Do you ever get the nagging feeling: You know, it’s really pathetic that I’ve never read that book.
I do. And lately, I’ve been feeling that way more and more.
Welcome to my Mid-Life Reading Crisis.
I’ve been seized by the fear that I will be lying on my deathbed one day with the knowledge that I haven’t read certain books that are must-reads for anyone who considers himself or herself to be anything close to a semi-well-educated person in the liberal arts.
So I’ve made a list, and I intend to finish it. Some of these must have been skipped over and not read even though they were on syllabi. But, from what I can recall, not many of them. Most of them, I think, were, in fairness, never on any of my syllabi for some reason.
I’m putting this out there because A) it’s like announcing you’re running a marathon — if you don’t actually run it, it’s pretty lame B) so that other people with similar literary transgressions can feel it’s also OK to admit their wrongs and make them right and C) this is just so bad it feels like I should be confessing it, so that maybe my soul will be clean even if I happen not to finish the entire below list (because, you know, I’ll probably finish it, but, of course, anything’s possible, heh heh, right?)
Don’t get me wrong, I’ve read plenty of what you’d find on lists of must-read classics — White Fang, For Whom the Bell Tolls, On the Road, The Great Gatsby, Of Mice and Men, Dracula, My Antonia, etc etc.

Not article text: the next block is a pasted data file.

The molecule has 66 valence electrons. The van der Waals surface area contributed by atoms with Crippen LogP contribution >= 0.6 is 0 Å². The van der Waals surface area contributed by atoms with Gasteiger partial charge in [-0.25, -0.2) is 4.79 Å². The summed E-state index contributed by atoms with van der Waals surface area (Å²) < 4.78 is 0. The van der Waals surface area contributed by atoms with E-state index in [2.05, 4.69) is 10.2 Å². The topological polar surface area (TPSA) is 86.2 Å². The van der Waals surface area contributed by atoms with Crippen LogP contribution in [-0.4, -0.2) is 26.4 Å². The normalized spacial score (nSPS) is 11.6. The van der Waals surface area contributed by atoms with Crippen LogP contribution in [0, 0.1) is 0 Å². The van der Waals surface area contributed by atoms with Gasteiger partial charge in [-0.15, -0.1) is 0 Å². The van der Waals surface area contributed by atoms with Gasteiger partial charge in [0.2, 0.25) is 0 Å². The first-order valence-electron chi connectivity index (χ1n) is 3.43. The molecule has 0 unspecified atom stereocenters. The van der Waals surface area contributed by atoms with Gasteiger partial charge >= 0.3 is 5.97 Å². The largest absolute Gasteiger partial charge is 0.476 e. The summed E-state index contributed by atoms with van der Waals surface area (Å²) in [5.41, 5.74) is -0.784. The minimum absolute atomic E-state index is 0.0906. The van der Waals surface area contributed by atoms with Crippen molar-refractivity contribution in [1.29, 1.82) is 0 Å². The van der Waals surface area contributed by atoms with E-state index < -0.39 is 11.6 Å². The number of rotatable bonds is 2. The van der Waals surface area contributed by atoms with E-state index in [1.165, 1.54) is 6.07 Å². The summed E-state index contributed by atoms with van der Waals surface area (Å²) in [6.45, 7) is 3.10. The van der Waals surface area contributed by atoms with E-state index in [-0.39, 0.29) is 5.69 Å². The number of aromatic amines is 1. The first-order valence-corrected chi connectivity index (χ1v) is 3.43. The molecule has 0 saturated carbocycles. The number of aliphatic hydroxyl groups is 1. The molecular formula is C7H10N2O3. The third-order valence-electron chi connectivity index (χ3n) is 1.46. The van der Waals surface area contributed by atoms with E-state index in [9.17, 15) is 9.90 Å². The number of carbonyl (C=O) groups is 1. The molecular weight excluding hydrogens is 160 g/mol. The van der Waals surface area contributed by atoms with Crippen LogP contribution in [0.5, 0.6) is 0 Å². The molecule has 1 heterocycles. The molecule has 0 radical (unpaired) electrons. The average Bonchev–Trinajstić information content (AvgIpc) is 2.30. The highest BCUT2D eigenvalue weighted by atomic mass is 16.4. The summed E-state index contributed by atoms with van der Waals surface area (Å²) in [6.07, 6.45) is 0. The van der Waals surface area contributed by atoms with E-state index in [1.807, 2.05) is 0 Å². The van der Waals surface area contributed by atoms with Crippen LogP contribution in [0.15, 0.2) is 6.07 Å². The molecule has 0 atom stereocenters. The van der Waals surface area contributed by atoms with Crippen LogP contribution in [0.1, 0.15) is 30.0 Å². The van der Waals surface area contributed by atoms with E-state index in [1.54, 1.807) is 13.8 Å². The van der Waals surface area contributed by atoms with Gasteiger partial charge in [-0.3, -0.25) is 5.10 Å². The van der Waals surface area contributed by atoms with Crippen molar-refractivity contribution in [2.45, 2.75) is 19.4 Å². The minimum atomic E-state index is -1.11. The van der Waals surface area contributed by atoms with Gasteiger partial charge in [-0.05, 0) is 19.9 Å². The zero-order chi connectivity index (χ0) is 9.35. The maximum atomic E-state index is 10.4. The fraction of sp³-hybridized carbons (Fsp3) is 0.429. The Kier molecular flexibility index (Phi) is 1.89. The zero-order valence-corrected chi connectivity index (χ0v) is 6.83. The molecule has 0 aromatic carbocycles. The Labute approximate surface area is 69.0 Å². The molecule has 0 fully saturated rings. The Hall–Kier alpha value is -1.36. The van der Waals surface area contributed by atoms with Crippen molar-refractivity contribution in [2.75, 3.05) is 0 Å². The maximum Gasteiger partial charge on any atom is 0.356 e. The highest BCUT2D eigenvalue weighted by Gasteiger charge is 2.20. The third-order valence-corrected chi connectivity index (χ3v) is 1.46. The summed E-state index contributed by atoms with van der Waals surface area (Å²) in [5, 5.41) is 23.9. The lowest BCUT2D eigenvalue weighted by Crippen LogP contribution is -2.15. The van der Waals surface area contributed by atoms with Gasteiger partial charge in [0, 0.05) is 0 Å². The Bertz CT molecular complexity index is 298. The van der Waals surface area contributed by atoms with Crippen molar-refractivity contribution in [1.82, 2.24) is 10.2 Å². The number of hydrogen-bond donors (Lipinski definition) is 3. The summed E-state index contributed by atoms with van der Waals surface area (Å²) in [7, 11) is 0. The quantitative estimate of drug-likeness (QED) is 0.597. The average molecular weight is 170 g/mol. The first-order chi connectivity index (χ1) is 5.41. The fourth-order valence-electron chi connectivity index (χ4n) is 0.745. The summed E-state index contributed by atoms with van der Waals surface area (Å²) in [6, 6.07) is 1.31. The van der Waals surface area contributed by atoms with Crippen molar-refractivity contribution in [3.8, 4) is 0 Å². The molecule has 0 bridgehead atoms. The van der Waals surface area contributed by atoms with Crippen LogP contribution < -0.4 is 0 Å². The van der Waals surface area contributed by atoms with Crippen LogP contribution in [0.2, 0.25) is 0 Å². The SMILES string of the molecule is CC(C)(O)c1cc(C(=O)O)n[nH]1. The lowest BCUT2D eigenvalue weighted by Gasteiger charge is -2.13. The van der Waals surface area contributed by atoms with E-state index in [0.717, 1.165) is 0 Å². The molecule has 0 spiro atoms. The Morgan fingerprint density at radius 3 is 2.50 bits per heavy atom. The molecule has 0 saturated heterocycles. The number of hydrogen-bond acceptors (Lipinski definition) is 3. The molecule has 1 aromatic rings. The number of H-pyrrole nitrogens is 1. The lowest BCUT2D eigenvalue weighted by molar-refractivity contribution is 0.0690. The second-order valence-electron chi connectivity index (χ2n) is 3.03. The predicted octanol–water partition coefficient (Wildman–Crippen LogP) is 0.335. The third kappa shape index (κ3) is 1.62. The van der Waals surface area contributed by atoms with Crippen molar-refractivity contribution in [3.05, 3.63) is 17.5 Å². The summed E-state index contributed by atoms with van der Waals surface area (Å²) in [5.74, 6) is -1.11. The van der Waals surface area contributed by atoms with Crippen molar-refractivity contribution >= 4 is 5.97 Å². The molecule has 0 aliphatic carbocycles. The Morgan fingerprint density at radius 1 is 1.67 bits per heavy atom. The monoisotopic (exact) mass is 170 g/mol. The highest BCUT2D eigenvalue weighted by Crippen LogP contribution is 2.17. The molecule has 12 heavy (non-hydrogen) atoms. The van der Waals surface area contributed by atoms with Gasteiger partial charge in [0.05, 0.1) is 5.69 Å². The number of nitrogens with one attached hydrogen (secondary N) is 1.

But some I just never got around to reading.
So I’m going to try to make right with them.
This list was not generated in any way scientifically, or very artfully for that matter. I consulted a few of those must-read type lists, but I could have generated most of it just off the top of my head; I’m all too aware of the gaps.
Most here are books that through the years I’ve kept coming back to as ones I was pretty sure I’d enjoy and was pretty sure were ‘must-reads,’ so much so that they’ve become almost sentimental non-reads, unread books I’ve come to regard with a particular fondness.
They needed to be at least about 50 years old. You might consider the un-read American Pastoral, say, also a must-read, but this isn’t about catching up on contemporary ‘classics.’
The list was whittled down from a slightly larger field to a Top 10. I picked 10 because I needed a limit, lest I cave right away due to futility. I ranked the books on ‘importance,’ ‘interest,’ and ‘regret,’ meaning the level of regret I’d feel if I were to end up never reading them.
So importance matters, but it’s not the only thing. This does raise the question: At a certain point in one’s life, should ‘importance’ count at all? Should ‘interest’ be the only thing that matters?
Anyway, bring on the embarrassment. Feel free to mock (I deserve it). Or commiserate (I need it). But do bring support (otherwise you’re just an asshole).
This is my Mid-Life Reading Crisis Top 10 List, in ranked order:
1) The Grapes of Wrath, John Steinbeck
2) Anna Karenina, Leo Tolstoy
3) Adventures of Huckleberry Finn, Mark Twain
4) Slaughterhouse-Five, Kurt Vonnegut
5) The Stranger, Albert Camus
6) Animal Farm, George Orwell
7) Moby Dick, Herman Melville
8) Brave New World, Aldous Huxley
9) Diary of Anne Frank, Anne Frank
10) Pride and Prejudice, Jane Austen